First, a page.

Make an investment in your volunteers. It will pay off.
Make an investment in your volunteers. It will pay off. (Lightstock )

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Asking people to volunteer can be stressful. If you don't go into it with the right perspective, you can feel like you are bothering them or even feel like you are using them.

You may have thoughts like "What if they say no?" or "I feel like I'm annoying them."  

It's true. Not everyone you ask to volunteer will say "yes." But a new study shows how to persuade more people to volunteer.

Psychologist Robert Cialdini says in his new book Pre-Suasion that if people feel like they "owe" you, they are much more likely to say "yes" when you ask them to help you. It's called the "rule of reciprocation." Plain and simple ... if you want to persuade someone to volunteer, do something to help them first. And make it something meaningful and unexpected. So what does that look like in children's ministry?

Invest in parents before you ask them to volunteer. If the only time you communicate with parents is when you are asking them to volunteer, you—and they—will feel like you are using them. But if you pour into them, provide tools for them to disciple their children, support them and partner with them, it will be much easier to hear a "yes" when you ask them to serve with you. 

Support other ministries in the church. Do you want to enlist teenagers to serve? Go help out at a student ministry event first. Do you want to enlist ladies to serve? Offer to teach a parenting class. Do you want to enlist men to serve?  Lead a men's small group. Do you want to enlist senior adults to serve? Volunteer to drive the van for one of their outings.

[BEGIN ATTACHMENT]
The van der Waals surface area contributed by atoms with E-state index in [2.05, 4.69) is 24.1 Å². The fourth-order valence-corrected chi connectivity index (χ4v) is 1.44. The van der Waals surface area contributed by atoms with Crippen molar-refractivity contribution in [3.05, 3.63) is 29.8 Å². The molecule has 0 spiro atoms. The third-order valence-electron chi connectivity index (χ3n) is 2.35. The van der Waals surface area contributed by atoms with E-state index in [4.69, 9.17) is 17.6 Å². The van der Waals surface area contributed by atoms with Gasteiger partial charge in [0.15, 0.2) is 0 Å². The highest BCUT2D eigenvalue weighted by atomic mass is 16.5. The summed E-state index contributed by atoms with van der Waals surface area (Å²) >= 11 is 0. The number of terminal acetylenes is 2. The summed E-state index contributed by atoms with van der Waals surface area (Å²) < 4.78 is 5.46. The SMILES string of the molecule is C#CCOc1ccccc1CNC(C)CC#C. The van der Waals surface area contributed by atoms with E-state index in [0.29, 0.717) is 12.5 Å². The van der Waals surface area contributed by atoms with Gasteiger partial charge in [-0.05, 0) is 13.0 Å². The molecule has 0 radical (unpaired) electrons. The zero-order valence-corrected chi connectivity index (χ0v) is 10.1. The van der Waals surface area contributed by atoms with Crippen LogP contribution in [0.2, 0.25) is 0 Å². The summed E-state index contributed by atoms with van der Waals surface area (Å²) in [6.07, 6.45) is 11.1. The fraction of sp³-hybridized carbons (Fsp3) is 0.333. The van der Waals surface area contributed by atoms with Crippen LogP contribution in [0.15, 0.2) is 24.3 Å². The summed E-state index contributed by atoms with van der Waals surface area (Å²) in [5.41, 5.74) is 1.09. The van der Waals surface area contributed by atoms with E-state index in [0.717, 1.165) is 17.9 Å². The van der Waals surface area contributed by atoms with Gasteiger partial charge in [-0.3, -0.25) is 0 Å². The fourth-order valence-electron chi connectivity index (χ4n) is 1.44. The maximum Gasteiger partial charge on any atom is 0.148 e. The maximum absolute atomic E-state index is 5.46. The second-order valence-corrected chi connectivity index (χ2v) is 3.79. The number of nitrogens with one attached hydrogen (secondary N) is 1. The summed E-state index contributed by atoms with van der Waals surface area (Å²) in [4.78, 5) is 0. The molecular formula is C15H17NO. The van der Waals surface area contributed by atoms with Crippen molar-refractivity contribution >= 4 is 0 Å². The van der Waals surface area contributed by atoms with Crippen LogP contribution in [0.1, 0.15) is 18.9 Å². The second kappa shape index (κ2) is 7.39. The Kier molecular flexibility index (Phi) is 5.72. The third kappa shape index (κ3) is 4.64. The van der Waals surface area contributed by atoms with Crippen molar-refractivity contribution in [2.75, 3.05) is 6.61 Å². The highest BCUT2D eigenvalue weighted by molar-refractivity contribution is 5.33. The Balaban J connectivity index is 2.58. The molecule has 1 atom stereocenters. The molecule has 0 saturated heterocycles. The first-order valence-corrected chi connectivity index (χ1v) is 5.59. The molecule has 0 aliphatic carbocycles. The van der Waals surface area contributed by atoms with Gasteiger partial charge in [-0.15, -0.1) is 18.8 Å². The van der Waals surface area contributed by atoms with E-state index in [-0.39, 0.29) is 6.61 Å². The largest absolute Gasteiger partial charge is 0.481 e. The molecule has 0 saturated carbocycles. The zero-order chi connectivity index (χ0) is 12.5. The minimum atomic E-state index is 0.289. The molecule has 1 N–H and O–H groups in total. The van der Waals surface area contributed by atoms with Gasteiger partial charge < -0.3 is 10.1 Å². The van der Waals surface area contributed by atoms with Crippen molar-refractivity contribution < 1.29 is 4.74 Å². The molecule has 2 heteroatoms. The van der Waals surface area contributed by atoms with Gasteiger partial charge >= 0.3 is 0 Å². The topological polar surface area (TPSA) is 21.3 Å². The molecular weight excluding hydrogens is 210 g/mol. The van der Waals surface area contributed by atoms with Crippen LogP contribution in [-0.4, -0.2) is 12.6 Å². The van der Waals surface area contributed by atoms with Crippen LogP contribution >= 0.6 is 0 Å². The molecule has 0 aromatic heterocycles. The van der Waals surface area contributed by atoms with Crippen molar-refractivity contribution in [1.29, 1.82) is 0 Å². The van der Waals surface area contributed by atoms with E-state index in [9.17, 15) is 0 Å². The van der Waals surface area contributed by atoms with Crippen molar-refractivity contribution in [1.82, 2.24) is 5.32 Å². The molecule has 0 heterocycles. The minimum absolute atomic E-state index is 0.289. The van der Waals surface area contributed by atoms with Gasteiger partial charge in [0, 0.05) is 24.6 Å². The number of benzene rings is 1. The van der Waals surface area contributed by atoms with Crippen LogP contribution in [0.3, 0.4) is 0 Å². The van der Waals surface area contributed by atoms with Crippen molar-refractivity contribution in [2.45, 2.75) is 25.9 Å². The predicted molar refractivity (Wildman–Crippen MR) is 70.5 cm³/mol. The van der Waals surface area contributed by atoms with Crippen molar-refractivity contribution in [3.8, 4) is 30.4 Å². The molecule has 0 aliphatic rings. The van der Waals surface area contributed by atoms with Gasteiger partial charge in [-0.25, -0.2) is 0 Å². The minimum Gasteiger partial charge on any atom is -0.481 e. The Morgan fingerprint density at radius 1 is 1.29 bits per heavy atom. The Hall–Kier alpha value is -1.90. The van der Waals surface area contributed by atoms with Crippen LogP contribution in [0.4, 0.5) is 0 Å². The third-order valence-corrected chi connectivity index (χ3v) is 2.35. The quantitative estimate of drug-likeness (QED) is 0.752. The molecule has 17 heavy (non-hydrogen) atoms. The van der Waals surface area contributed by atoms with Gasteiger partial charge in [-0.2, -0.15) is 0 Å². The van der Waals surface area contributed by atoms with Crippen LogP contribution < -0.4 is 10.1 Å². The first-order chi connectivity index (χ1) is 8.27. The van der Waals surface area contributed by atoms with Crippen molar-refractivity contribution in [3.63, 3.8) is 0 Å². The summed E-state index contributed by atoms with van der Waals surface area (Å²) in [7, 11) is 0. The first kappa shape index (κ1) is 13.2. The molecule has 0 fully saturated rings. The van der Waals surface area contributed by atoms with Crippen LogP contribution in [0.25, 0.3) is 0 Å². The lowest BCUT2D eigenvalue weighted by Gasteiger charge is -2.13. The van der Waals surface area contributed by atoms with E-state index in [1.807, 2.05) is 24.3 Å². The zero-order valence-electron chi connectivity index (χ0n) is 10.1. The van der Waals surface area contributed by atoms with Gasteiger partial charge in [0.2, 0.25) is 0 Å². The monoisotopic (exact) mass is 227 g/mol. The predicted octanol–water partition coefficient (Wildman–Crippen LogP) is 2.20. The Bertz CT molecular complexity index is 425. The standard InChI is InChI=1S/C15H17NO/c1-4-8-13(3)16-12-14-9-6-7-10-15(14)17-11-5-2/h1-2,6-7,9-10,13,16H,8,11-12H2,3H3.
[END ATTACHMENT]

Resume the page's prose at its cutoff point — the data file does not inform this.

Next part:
Invest in people in the church. Look for people you can help. Look for people you can serve. Look for people you can encourage. Look for people you can support. Do this and you'll be surprised how many of them will say "yes" a year from now when you ask them to serve with you.

As I look back, many of the people who have served with me have been people I was able to help first. Robert is a great example. I was able to lead Robert and his family to Christ. I had the privilege of helping disciple Robert as a new believer. And when his niece was going through a tough time, my wife and I were able to come alongside her. Down the road, it was an easy ask when we needed someone to step into a children's ministry role. Robert was glad to say "yes" because of the investment we had made in his life. 

I know. You have spots you need filled now. You have immediate needs. You're not alone. I do too. And what I'm talking about in this article may not fill them before next weekend, but it will pay huge volunteer dividends down the road. And once you get the cycle going, you'll eventually find yourself ahead of the curve with a solid group of people that you can ask to volunteer with the confidence they will say "yes" because of the investment you've made in them.

Dale Hudson has been in children's ministry for over 27 years. He is the director of children's ministry at Christ Fellowship Church in South Florida. Christ Fellowship has nine campuses and ministers to over 25,000 people on weekends. Dale leads a children's ministry staff team of over 70 and a volunteer team of over 2,600. He has authored 100 Best Ideas to Turbocharge Your Children's Ministry100 Best Ideas to Turbocharge Your Preschool MinistryChildren's Ministry in the 21st CenturySunday School That Worksthe ChurchLeaders.com Top 100 book, and If Disney Ran Your Children's Ministry.

For the original article, visit relevantchildrensministry.com.

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